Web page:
As I started developing the business, my friend and erstwhile intern, David Nguyen, started developing the technology.  At the time, David was traveling the country, visiting friends and family, applying to graduate schools, and working on the technical design and development of software for Interrelativity as time permitted.  In May, he was accepted into the graduate program at UC Irvine, where they recently initiated a focus area on ubiquitous computing and applications.  Shortly thereafter, he made the sound career decision to accept an offer for another summer internship at Intel Research to work with another friend, Trevor Pering, where he could focus more on research  ... and actually earn a salary.

Fortuitously, another [mutual] friend, Khai Truong, was finishing his Ph.D. at Georgia Tech, and he agreed to join Interrelativity to take over the technical development on the same day that David started his internship.  Around that same time, I was contacted by Darryl Drayer of the Advanced Concepts Group at Sandia National Labs, who is part of a team exploring the idea of using technology to build community to help secure "soft targets" -- public and semi-public places (such as malls and transportation centers) where it is impractical to deploy guns, gates and guards for protection.  I was honored and excited to have an opportunity to work with Darryl and his fellow team members Curtis Johnson, Judy Moore and John Cummings, to help organize an event, Foil Fest, that brought together a host of brilliant people inside and outside the Sandia community to brainstorm about the topic.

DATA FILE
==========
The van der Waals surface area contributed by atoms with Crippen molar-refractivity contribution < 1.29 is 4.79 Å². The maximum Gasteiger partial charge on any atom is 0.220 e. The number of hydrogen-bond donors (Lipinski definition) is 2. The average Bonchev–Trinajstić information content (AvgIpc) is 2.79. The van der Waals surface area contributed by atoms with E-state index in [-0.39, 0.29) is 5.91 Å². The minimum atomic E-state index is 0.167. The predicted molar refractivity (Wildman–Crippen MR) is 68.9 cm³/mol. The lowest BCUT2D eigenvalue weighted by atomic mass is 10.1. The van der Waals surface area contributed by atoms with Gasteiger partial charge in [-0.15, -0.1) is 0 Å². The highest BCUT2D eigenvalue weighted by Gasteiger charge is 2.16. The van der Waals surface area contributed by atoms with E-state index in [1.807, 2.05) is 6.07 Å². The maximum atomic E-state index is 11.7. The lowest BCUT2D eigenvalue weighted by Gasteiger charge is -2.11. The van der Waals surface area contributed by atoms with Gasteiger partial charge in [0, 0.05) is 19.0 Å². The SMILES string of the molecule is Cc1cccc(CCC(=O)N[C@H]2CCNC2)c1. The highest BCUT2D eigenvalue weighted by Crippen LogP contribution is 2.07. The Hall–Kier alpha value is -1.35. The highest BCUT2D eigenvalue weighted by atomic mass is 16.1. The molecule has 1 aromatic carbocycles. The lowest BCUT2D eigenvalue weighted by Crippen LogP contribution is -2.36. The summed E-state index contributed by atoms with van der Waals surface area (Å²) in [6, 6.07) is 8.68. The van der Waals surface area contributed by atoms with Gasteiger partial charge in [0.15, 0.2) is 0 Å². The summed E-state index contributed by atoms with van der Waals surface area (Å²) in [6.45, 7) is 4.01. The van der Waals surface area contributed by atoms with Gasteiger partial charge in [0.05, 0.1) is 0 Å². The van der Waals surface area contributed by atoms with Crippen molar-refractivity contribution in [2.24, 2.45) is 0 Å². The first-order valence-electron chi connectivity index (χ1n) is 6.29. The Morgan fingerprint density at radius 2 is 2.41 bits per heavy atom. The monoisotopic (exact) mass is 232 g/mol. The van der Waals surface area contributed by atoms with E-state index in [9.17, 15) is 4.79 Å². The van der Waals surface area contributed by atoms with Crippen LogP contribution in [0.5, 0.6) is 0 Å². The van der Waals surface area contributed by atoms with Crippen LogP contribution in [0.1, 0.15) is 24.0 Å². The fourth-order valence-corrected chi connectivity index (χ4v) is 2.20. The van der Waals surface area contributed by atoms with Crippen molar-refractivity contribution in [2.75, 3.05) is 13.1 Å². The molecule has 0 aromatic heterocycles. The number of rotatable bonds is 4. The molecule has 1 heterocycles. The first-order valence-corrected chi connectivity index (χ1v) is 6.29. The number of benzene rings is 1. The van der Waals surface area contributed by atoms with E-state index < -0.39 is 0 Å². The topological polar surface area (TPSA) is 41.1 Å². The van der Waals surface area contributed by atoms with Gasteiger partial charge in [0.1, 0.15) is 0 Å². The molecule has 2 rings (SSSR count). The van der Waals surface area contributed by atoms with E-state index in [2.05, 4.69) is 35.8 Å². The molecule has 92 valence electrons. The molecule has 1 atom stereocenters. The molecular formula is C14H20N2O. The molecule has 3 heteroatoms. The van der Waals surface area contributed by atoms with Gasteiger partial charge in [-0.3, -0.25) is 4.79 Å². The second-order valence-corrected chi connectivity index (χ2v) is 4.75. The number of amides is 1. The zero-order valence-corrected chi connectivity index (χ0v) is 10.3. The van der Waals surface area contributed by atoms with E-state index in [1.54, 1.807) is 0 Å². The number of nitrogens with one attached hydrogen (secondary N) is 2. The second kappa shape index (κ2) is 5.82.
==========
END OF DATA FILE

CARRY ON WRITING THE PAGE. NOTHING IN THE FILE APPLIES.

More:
The Foil Fest, held in Albuquerque in July, also represented the first opportunity for Interrelativity to deploy proactive displays, as well as incorporate some innovative new features -- such as a group weblog and a mechanism for posting and viewing biographical sketches of the participants -- into our solution.  While the event itself was very successful, the deployment was a mitigated success.  A new application that Khai developed, which generates semi-random collages of profile photos, ran flawlessly, but we had some problems with the RFID reader interface for the Ticket2Talk application (so it, too, ran in semi-random mode).  There was some confusion among the participants about the different profiles, usernames and passwords required for the Interrelativity web site and the group weblog, hosted by TypePad (and for which we configured password-controlled access ... so I'm not [yet] at liberty to reference it in this blog).  In a post-event survey, the vast majority of respondents reported that the applications added "moderate" or "significant" value to their experience at the event, and the identification of areas for improvement provided invaluable feedback, and overall, I was very grateful for the experience.